Throughout the World Cup, we at 32 Flags will be giving you a complete recap of the action at the end of the day in our World Cup Roundup. Not only will we run down the biggest winners and losers, but the highlights and most talked about moments of each day and a look ahead to tomorrow.
1) Biggest Winner – Goal-line technology
Yes, it was vital to the psyche of France to get off to a winning start at this World Cup, however many questioned whether or not goal-line technology would work in the game of soccer. In its first use of the tournament it was a huge success. Sure, the second French goal was very close to the naked eye, but the ref called it a goal and the technology backed up what he saw. It avoided further controversy in a tournament that’s already had its fair share of it.
Goal-Line Technology. It works. pic.twitter.com/3zfnRXBmCh
— ESPN (@espn) June 15, 2014
We’ll show you further proof of just how not-close this was later on.
2) Standout Performer – Karim Benzema
I don’t care what the FIFA folks say, Benzema is an owner of a hattrick (the first of this World Cup) in my book and by the rulebook FIFA made and apparently can’t read. While Messi got an eight-year World Cup goal-scoring drought over with, Benzema was the class of the day thanks to his goals and his overall dominance of attack against Honduras. The final scoreline read Benzema 3, Honduras 0 – enough said.
3) Biggest Loser – FIFA rule book
Who needs a rulebook when you’ve got a corrupt organization to begin with, right? FIFA laws states:
“Shots that are on-target, goal-bound and touch a defender or rebound from the goal frame and rebound off a defender or goalkeeper shall not be an own-goal.”
Now, take a look at said goal…
…and you tell me how the hell that isn’t the clearest example of the definition given above?
4) Best Tweet – Proof positive that goal-line technology matches up with real life
Best I can get the still shot. pic.twitter.com/i16PANUIbP
— Andy Glockner (@AndyGlockner) June 15, 2014
FIFA put goal-line technology in to use for the first time at the World Cup and guess what, real life footage confirmed what the technology also saw. While it’s nice to have the technology in use, it was also nice to know that the ref had the call right with his naked eye.
5) Biggest Surprise – Still no ties
Switzerland made sure that the 2014 World Cup wouldn’t have it’s first tie, scoring with literally seconds left in the game to give them a massive 2-1 win over Ecuador in Group E play. The goal was amazing, but so is the fact that we’ve gone four days and 11 matches and not a single match has ended in a tie. This World Cup is on pace to be one of the highest scoring in history because of the lack of ties. A grand total of 37 goals have been scored for an average of 3.4 goals per match—a blistering pace indeed.
In fact, The Wire pretty much sums it up best here.
6) Best Moment – Switzerland’s last-second game-winning goal
You can’t ask for much better than that moment, unless it was say…a game winner that also put you through to the next round, #amiright
7) Best Goal – MESSI, MESSI, MESSI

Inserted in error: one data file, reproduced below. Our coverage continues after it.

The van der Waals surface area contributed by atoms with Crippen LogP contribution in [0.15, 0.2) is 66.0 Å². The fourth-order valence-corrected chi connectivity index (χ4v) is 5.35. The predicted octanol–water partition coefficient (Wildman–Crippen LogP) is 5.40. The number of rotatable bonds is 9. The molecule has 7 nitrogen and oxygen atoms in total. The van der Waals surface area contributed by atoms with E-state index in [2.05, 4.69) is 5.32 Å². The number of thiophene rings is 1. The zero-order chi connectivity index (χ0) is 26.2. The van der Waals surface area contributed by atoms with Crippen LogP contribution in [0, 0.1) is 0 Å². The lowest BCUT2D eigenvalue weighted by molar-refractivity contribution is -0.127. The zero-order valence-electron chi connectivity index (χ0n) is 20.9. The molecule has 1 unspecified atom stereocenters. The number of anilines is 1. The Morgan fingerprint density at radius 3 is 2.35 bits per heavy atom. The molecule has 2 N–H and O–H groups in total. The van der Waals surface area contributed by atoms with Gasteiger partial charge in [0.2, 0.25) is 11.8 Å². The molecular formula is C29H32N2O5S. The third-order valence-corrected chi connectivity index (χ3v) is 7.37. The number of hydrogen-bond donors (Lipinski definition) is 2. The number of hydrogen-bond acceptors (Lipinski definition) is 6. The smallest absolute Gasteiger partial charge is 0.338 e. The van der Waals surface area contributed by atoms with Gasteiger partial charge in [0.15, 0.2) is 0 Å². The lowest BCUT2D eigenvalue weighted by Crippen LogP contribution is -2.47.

Arguably the world’s best player at the club level, Messi got a huge monkey off his back by scoring just his second-ever World Cup goal early on in the tournament. It also just so happened to be classic Messi, and by that I mean pure class.
8) Extra Time – Skullet anyone?
— Men in Blazers (@MenInBlazers) June 15, 2014
There’s no way in hell you can let this game day go without perhaps the best quaff of the tournament making an appearance. You’ve gotta give this guy props for commitment to the mullet even when the business in the front is gone, right?
Germany vs. Portugal 12PM, ESPN
Of all the group stage games, this is the best matchup of them all. Two of the top teams in international soccer going at it and the loser (cause we haven’t seen a single tie yet…jinks) is putting themselves in a very difficult situation. There are a lot of subplots to this one, like the health of Portugal striker Cristiano Ronaldo and Germany’s lack of an out-and-out striker on its roster. If either of those subplots play out badly, look for the other team to capitalize in a big way. What a way to start out day five, huh?
Nigeria vs. Iran 3PM, ESPN
No offense to either of these two squads, but considering the matches that surround this one—is anyone even thinking of this game? United States fans saw Nigeria get destroyed in Jacksonville leading up to this World Cup and Iran didn’t look much better in its preparation for this event. Ultimately, this could be the battle for who is or isn’t worst at this World Cup. So, my advice…stay at work, finish up whatever you need to for the day and then get your asses to the local watch party early for the USMNT game cause this one isn’t worth skipping out of work for.
United States vs. Ghana 6PM, ESPN
There isn’t a more important game for the United States or Ghana than this opener. Win it outright and the chances for qualification to the round of 16 jump dramatically, but tie it and that means having to likely win both games against Germany and Portugal (good luck with that). This matchup is steeped in bad history for the USMNT, as they’ve been bounced from the World Cup by Ghana in three straight World Cup’s. Avenging those losses in the “Group of Death” would be the best possible start for the Yanks.